I’m still working on 2014 and 2015 Donegal images to add to the Ulster galleries on this website, but here are a few that I made on our most recent trip:

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Sheep farm near Glencolmcille

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Bundoran

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Strove Light House

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Mount Errigal

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Off Greencastle Harbour

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Kilcar coast road

Kilcar to Ardara/ 2016 Malaidh Ghleann Gheis (Glengesh Pass) is a high pass with elevated views over Loughros Beg Bay, framed (North and South) between the steep sided Ghleann Gheis and Mulmosog mountains. The landscape is characterised by grassland for the most part broken up only by managed woodland.

Malaidh Ghleann Gheis (Glengesh Pass) near Ardara

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A Chance Encounter at “Grianán of Aileach”

Saturday, November 5th, 2016


During our stay in Greencastle, in the northeast of Donegal’s Inishowen Peninsula, Jim and I set off one morning to visit the ancient ringfort at Grianán of Aileach, a group of historic structures atop a 244-meter hill near the Inishowen village of Burt.

Just before we reached the hilltop, I stopped to photograph the breathtaking autumn fields cascading down to the ocean loughs that define the peninsula.

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The Grianán of Aileach ringfort (Stoney House of the Sun), is thought to be Ireland’s first earthen-wall enclosure. Early ruins on the site date back to 1700 BC and are linked to the Tuatha de Danann, who invaded Ireland before the Celts constructed stone forts on top of strategic hills. It was built by the Daghda, the celebrated king of the Tuatha De Danann and erected around the grave of his son, Aedh, who had been killed by Corrgenn, a Connacht chieftain.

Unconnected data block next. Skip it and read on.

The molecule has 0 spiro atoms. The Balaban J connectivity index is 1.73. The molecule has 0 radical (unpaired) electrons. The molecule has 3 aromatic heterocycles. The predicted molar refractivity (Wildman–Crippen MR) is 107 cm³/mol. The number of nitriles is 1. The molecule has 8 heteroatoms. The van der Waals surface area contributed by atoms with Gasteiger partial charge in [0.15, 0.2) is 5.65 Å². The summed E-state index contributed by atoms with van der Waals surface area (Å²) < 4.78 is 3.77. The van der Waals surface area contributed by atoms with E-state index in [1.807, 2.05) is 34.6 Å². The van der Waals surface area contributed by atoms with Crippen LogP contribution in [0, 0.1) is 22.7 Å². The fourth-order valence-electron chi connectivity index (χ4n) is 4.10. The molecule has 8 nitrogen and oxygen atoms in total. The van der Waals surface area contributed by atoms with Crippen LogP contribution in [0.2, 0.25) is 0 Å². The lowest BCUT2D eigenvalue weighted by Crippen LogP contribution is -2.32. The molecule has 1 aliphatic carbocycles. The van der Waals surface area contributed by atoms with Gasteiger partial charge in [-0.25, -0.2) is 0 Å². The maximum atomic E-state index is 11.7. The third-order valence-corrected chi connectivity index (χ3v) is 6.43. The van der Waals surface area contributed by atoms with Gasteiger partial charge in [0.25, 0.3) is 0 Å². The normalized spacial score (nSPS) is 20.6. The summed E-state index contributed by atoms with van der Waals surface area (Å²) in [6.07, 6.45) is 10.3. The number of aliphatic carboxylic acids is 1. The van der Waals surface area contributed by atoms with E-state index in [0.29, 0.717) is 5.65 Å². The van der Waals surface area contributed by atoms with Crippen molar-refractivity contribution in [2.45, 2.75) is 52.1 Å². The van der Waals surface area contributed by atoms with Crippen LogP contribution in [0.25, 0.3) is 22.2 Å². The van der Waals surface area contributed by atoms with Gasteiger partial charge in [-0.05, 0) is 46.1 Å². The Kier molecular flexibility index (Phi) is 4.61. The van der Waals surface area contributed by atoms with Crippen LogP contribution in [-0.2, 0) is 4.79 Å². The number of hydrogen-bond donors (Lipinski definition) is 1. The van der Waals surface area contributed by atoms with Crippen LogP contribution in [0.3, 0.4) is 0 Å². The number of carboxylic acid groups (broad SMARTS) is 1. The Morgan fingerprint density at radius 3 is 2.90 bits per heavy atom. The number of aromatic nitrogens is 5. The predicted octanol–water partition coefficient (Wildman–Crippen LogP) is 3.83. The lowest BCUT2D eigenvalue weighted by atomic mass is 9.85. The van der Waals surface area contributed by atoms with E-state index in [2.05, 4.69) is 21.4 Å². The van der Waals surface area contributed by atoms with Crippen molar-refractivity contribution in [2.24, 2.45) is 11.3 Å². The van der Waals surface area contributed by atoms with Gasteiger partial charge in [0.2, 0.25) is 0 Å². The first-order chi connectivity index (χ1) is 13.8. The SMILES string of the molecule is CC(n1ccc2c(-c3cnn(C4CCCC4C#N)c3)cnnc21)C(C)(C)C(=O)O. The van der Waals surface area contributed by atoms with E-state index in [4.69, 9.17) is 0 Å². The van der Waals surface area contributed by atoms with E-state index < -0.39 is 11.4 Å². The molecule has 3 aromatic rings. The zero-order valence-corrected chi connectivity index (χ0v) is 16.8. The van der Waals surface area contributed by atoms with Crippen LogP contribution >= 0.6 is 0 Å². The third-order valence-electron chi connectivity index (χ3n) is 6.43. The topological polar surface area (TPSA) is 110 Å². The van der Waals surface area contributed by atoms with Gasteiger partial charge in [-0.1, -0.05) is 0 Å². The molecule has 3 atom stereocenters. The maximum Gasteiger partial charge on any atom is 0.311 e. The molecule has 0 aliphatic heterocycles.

Once we parked alongside the fort, I made a mad dash from the car to the entrance leading into the structure because the hilltop wind was about to knock me off my feet. As I neared the entrance, I was momentarily startled to hear voices coming from inside the fort. Those voices belonged to Gareth Wilkinson, a journalist from UTV, a commercial television station just over the border in Derry, Northern Ireland, and his cameraman, Ian Struthers, who was busy filming.

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After a pleasant chat (shouting above the wind), the two gentlemen obliged me by standing alongside of the structure to provide a sense of scale of the fort that stands as a silent witness to the unfolding of Irish history.

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Some weeks after we returned to Pennsylvania, I received an email from Gareth explaining that he and Ian had to return to the fort to reshoot the video because of the terrible wind that was whipping on the day we met. He also sent a link showing the brief clip that appeared in a perfectly wonderful UTV feature Gareth presented about a living Celtic cross planted years ago by a Donegal forester. It now stands as a tribute to his memory for the gift he has given to all who see it. At this link you can view his feature about the cross that now graces what Gareth so aptly describes as Donegal’s “majestic, mystical landscape.”